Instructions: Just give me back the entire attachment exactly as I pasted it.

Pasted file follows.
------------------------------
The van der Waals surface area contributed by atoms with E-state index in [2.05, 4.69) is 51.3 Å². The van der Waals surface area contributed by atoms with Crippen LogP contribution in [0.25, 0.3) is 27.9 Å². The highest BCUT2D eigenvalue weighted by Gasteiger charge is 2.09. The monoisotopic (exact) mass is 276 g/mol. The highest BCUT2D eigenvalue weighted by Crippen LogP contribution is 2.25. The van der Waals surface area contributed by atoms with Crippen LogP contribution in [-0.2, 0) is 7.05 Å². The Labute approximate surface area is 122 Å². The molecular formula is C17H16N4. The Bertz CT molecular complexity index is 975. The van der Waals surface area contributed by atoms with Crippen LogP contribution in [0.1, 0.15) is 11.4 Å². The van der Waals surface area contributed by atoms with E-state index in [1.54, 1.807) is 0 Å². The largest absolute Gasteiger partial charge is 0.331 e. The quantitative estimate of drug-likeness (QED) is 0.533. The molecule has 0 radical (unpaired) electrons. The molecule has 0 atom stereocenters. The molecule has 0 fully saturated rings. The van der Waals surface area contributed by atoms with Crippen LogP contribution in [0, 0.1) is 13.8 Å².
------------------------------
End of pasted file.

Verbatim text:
The van der Waals surface area contributed by atoms with E-state index in [2.05, 4.69) is 51.3 Å². The van der Waals surface area contributed by atoms with Crippen LogP contribution in [0.25, 0.3) is 27.9 Å². The highest BCUT2D eigenvalue weighted by Gasteiger charge is 2.09. The monoisotopic (exact) mass is 276 g/mol. The highest BCUT2D eigenvalue weighted by Crippen LogP contribution is 2.25. The van der Waals surface area contributed by atoms with Crippen LogP contribution in [-0.2, 0) is 7.05 Å². The Labute approximate surface area is 122 Å². The molecular formula is C17H16N4. The Bertz CT molecular complexity index is 975. The van der Waals surface area contributed by atoms with Crippen LogP contribution in [0.1, 0.15) is 11.4 Å². The van der Waals surface area contributed by atoms with E-state index in [1.54, 1.807) is 0 Å². The largest absolute Gasteiger partial charge is 0.331 e. The quantitative estimate of drug-likeness (QED) is 0.533. The molecule has 0 radical (unpaired) electrons. The molecule has 0 atom stereocenters. The molecule has 0 fully saturated rings. The van der Waals surface area contributed by atoms with Crippen LogP contribution in [0, 0.1) is 13.8 Å².